Collaboration may be one of those buzz words—like paradigm or synergy—that, for the sake of clear communication—should be avoided. But a new kind of software that has emerged under the general description of project collaboration has features that make it worth knowing about.
Think of collaborative construction management software as enhanced project management software that pulls in all of the players on a project. Collaboration software keeps all project information in one place and controls who has access and who has made changes. Everything from bids to submittals to drawings and invoices are available to those who have been given permission and everything is routed to the proper people for approvals.
The various companies that have developed entries into this class of software have come at it from different angles. Dexter + Chaney’s Venture collaboration software evolved from its project management package. Bentley’s ProjectWise starts from the designer’s viewpoint, but gets to the same place. EADOC came from project management software and extends it to collaborate across a project. Gehry Technologies and its GTeam is more of a platform for sharing design models (BIM) than a complete collaboration package, but it is evolving in that direction. AEC-Sync is a web-based collaboration package recently acquired from Attolist by Newforma; it is now being marketed under the name Newforma Project Cloud and appears to be a full-service product. But if all you’re worried about is controlling your own company, these packages are probably more than you’re looking for and you might want to stick with project management software like Maxwell’s ProContractorMX (see bottom of the article).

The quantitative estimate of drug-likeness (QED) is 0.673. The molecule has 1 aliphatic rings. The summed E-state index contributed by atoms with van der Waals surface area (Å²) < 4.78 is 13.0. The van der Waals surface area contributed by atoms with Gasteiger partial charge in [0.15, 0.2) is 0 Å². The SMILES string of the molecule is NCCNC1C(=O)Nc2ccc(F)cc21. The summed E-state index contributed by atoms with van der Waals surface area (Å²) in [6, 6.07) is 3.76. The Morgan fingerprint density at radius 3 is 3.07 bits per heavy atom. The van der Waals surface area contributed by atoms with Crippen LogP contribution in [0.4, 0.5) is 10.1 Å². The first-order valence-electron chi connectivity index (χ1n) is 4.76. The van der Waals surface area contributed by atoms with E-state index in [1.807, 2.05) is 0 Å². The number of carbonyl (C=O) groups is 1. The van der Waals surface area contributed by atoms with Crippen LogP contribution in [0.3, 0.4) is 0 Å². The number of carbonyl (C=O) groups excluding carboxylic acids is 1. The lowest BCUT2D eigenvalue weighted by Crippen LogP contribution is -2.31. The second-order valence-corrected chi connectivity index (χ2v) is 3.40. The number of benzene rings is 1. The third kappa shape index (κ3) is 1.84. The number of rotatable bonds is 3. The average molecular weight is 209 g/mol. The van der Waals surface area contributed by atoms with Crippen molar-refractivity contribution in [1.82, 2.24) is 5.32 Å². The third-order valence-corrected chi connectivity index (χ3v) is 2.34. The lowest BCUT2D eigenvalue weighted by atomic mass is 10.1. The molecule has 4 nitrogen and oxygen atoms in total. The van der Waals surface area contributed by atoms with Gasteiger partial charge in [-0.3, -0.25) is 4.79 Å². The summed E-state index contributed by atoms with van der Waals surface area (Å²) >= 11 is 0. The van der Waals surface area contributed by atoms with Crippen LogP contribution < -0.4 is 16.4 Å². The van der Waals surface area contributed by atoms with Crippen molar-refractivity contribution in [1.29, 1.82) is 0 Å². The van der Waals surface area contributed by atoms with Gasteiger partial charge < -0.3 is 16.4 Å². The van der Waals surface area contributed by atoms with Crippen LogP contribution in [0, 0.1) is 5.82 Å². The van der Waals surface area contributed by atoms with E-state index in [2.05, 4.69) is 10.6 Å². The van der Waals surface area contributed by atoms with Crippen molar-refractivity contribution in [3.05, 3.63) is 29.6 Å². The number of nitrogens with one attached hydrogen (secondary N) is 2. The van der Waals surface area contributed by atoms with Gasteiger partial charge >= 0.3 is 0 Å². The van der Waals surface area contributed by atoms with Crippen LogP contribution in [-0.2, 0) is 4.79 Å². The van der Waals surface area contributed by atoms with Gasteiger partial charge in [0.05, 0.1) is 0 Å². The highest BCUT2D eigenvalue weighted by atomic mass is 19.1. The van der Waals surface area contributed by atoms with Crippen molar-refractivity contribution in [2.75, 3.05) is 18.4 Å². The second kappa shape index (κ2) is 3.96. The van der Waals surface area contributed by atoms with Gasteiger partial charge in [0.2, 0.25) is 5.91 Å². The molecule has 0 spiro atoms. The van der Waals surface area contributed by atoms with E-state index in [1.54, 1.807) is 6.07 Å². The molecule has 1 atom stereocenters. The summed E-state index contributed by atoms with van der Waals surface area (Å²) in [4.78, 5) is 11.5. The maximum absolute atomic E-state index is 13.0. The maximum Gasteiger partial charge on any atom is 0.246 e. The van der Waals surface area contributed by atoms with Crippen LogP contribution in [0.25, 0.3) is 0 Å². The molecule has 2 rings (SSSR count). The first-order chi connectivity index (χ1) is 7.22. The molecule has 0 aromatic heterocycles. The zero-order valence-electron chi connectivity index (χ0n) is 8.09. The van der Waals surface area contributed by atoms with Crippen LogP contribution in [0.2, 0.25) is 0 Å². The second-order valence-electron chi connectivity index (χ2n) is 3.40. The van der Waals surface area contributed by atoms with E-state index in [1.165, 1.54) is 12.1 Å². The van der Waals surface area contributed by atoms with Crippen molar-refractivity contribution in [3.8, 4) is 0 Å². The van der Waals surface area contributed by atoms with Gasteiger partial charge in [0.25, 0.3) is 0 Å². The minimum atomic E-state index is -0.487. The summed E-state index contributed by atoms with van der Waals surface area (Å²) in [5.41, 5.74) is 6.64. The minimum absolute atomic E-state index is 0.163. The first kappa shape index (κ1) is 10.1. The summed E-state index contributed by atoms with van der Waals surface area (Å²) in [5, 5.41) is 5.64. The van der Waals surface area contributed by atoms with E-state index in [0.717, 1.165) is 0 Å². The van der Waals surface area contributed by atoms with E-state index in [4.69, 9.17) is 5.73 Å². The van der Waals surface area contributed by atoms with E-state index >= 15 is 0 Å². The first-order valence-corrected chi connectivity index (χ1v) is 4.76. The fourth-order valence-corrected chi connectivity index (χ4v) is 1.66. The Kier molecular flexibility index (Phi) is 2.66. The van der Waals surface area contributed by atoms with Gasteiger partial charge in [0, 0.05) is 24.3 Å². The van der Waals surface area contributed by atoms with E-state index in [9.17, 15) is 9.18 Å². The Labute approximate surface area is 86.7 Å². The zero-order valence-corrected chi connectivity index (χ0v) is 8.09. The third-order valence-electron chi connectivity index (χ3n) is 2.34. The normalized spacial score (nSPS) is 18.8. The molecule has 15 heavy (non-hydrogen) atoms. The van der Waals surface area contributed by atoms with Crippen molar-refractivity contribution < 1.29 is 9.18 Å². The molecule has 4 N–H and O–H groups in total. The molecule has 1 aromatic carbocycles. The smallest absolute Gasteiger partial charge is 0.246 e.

“The idea of collaboration software had been bandied about for years knowing that construction is not a do-it-yourself proposition,” says Wayne Newitts, marketing director, Dexter + Chaney, Seattle. “It’s hard enough to control one company’s workers let alone coordinate the work force for many separate companies. We realized that our business management software, our ERP software, wasn’t enough to manage the complexity of a project. We ended up deciding that what would allow a contractor to do that was document management. From project conception to the final punchlist there is a trail of documents attached. The documents may be owned or managed by a single entity but they have to be shared and modified by many different entities. Documents are something that can be managed and are tied to the workflow.” Venture allows the general contractor or project manager to stay on top of the project workflow including invitations to bid, subcontractor pre-qualification, submittals, RFIs, and change orders. It also maintains a complete list of contacts for a project and knows who has permission to review or make changes.
“There’s also an electronic plan room for managing bids which feeds over to the actual construction process. We had complaints from subs that after bid day, they get the job and the work started all over.” That is, that none of the calculations generated to make a bid transferred into the project management software. “We added applications to convert the bids to live construction.”
Other features include:
- Information on vendors so the contractor knows who is prequalified and who to invite to bid.
- A smart document filing feature where the software will suggest the proper folder to put them in and will learn as it goes along.
- A version control function and an audit trail so everyone can see who made changes and when.
- Ability to be customized without the need for a lot of IT support.
- Tracking the submittal process to controls who’s responsible with its “ball-in-court” function.
Venture is owned by the GC and is free to the subcontractors and vendors working on a project.